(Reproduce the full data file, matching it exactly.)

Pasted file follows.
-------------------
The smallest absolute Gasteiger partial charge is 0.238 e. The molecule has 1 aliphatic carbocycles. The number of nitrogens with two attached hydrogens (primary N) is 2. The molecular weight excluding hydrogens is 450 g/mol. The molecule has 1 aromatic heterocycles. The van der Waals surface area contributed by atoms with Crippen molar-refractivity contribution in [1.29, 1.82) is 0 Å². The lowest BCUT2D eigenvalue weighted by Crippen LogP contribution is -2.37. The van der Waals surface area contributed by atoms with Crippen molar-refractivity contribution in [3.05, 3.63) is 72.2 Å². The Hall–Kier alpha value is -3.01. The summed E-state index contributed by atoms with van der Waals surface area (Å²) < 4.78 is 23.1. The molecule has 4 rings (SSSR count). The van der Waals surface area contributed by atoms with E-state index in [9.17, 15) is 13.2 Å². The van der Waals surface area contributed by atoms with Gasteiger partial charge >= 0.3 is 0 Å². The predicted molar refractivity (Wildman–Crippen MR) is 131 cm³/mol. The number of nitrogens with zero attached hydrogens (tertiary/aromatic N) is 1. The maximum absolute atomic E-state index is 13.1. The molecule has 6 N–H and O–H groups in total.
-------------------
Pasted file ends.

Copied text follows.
The smallest absolute Gasteiger partial charge is 0.238 e. The molecule has 1 aliphatic carbocycles. The number of nitrogens with two attached hydrogens (primary N) is 2. The molecular weight excluding hydrogens is 450 g/mol. The molecule has 1 aromatic heterocycles. The van der Waals surface area contributed by atoms with Crippen molar-refractivity contribution in [1.29, 1.82) is 0 Å². The lowest BCUT2D eigenvalue weighted by Crippen LogP contribution is -2.37. The van der Waals surface area contributed by atoms with Crippen molar-refractivity contribution in [3.05, 3.63) is 72.2 Å². The Hall–Kier alpha value is -3.01. The summed E-state index contributed by atoms with van der Waals surface area (Å²) < 4.78 is 23.1. The molecule has 4 rings (SSSR count). The van der Waals surface area contributed by atoms with E-state index in [9.17, 15) is 13.2 Å². The van der Waals surface area contributed by atoms with Gasteiger partial charge >= 0.3 is 0 Å². The predicted molar refractivity (Wildman–Crippen MR) is 131 cm³/mol. The number of nitrogens with zero attached hydrogens (tertiary/aromatic N) is 1. The maximum absolute atomic E-state index is 13.1. The molecule has 6 N–H and O–H groups in total.